Soft white wheat (Triticum aestivum L.) is the predominant market class of wheat produced in the Pacific Northwest of the United States. Stripe rust (caused by Puccinia striiformis Westend f. sp. tritici) is a major foliar fungal disease problem for wheat cultivars grown in the region. The objective of this research was to develop an adapted soft white spring wheat cultivar with durable resistance to stripe rust. 'Babe' (Reg. No. CV-1071, PI 656791) soft white spring wheat was developed and released in April 2009 by the Agricultural Research Center of Washington State University. Babe was tested under the experimental designations SW01003, S0400016, and WA008039, which were assigned during progressive generations of advancement. Babe is an intermediate-height, semidwarf cultivar adapted to the intermediate-to-high rainfall (>380 mm average annual precipitation), nonirrigated wheat-production regions of Washington. Babe was released based on its (i) partial resistance to the Hessian fly [Mayetiola destructor (Say)], (ii) high-temperature, adult-plant resistance to local races of stripe rust (infection type 0-3), (iii) high grain-volume weight, and (iv) high grain-yield potential in the target production region. Babe has similar or better end-use quality properties than other soft white spring cultivars currently in commercial production.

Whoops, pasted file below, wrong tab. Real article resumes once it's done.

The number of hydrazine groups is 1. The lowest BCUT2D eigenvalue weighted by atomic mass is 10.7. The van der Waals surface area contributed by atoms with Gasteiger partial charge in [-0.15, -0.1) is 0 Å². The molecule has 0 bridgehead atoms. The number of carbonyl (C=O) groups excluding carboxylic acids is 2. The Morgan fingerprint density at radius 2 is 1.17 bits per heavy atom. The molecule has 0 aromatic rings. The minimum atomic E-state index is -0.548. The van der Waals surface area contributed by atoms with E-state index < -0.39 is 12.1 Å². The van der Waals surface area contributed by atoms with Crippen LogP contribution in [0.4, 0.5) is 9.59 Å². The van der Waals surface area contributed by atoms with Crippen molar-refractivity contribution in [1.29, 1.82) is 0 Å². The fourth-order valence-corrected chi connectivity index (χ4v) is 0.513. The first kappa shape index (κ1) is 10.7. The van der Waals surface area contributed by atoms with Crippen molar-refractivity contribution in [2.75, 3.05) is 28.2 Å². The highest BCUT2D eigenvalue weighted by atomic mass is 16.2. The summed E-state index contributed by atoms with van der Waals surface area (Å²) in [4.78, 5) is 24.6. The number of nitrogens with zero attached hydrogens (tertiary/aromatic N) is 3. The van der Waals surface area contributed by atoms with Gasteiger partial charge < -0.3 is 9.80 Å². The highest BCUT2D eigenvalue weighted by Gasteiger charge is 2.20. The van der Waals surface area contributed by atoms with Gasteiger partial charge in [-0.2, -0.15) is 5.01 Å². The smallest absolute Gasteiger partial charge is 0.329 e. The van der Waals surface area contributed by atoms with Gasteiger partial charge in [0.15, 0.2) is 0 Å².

ASJC Scopus subject areas
- Agronomy and Crop Science